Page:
SMC unit sues Customs for wrongful seizure of fuel
A unit of San Miguel Corporation (SMC) has sued Bureau of Customs (BoC) to contest the recent seizure of bunker fuel cargo which the firm said was done without due process and despite being presented with a complete set of import documentation.
The case was filed by SL Harbor Bulk Terminal Corp. — the conglomerate’s fuel import handling company — before the Court of Tax Appeals (CTA) seeking to nullify the decision of forfeiture issued by the customs collector of the Port of Limay, Bataan.
“[Customs] cannot just seize products without following the due process of law at the expense of law abiding taxpayers. They should go after the real criminals,” San Miguel president Ramon Ang said during a press briefing late Friday. “We have always stood behind the BoC in its efforts to put a lid on fuel smuggling and improve its revenue generation, but it has to be done properly.”
Several weeks ago, Customs personnel — armed with a warrant of seizure and detention (WSD) — seized 44,000 metric tons of bunker fuel cargo, consigned to SL Harbor and loaded on M/T Alpine Magnolia and local barge M/T Malolos in Limay, Bataan.
SL Harbor said the alleged inconsistency arose from BoC’s incorrect assumption of the volume being unloaded from M/T Magnolia into the terminal tanks and the volume being loaded from SL Harbor’s existing tax-paid inventory into M/T Malolos barge. The company said BoC failed to take into account that SL Harbor’s storage tank had existing fuel stock inventory of 6,000 MT at the time of loading.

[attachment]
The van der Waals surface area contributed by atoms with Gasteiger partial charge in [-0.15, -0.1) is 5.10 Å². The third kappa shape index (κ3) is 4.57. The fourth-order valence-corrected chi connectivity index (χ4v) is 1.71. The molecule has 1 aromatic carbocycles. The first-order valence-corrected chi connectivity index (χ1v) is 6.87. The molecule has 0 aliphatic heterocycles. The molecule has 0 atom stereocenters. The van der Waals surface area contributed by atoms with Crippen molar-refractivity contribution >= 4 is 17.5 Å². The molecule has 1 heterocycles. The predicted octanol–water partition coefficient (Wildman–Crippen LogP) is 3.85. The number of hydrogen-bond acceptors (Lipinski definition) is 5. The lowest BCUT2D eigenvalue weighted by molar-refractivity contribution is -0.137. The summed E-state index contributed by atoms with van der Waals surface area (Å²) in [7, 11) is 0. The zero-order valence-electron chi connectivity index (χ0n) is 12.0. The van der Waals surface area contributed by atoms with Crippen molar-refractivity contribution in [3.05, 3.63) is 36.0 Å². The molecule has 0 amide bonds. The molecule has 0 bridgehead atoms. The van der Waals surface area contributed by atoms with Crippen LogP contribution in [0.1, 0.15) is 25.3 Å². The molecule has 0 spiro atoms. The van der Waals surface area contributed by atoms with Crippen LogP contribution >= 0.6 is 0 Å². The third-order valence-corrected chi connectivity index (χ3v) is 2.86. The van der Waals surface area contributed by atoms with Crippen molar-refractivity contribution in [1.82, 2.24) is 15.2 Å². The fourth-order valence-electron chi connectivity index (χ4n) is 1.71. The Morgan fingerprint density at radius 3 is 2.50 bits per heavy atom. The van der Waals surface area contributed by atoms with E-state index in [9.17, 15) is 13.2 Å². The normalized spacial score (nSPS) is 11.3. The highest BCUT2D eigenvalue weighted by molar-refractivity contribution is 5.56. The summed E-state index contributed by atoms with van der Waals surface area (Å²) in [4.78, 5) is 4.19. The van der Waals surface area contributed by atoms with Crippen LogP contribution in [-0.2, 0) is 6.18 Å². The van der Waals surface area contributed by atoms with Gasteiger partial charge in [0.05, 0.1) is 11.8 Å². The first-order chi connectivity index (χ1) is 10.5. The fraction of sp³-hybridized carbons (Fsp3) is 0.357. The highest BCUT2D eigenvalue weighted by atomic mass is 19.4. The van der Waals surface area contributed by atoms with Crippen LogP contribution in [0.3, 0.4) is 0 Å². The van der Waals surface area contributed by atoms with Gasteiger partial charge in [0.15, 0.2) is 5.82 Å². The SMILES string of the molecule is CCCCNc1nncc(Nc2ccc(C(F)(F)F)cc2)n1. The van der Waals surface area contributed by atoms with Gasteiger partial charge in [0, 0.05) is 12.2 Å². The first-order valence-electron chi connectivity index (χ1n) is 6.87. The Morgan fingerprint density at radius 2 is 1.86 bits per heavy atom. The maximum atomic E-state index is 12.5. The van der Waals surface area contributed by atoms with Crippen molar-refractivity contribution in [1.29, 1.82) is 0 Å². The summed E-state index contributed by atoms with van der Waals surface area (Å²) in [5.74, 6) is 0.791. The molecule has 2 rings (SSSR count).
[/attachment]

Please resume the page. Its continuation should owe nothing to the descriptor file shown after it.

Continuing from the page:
“There was, therefore, no smuggling, no illegal discharge and no basis for [the seizure],” Ang said. “BoC should focus its efforts on gasoline and diesel smuggling which is becoming more rampant.”
In its petition, SL Harbor explained that industrial fuel oil, more commonly known as bunker fuel oil, is a low value item which can only be used by power plants, seafaring vessels and other manufacturing plants. There are also environmental risks associated with bunker fuel’s transportation and handling.
“[It] is not an activity that anyone would engage in unless it was absolutely necessary,” the firm said in its complaint.
“If one were to smuggle bunker fuel, the conspiracy required would be too complex,” the company said. “SL Harbor would have to conspire with a big trader like Glencore who would then risk $150 billion business to accommodate a small shipment. On top of this, SL Harbor would have to conspire with ship owners who would then expose their entire fleet to risks of seizure. The risks and costs of smuggling bunker fuel far outweigh the taxes to be paid which incidentally was already deposited in an accredited bank, ready to be debited in favor of the BoC.”
Ang pointed out that, as early as April 2013, he had already sounded the alarm about fuel smuggling, urging authorities to clamp down on the trade and saying that as much as one out of every three liters of petroleum sold in locally were smuggled into the market. This causes the government to lose as much as P40 billion annually.
The San Miguel chief also pointed out that, as the country’s largest conglomerate, it paid the government a total of P125.7 billion in various taxes including value added, excise taxes and specific/ad valorem taxes. Over the last five years, the company paid a total of P537.5 billion in various taxes to government.
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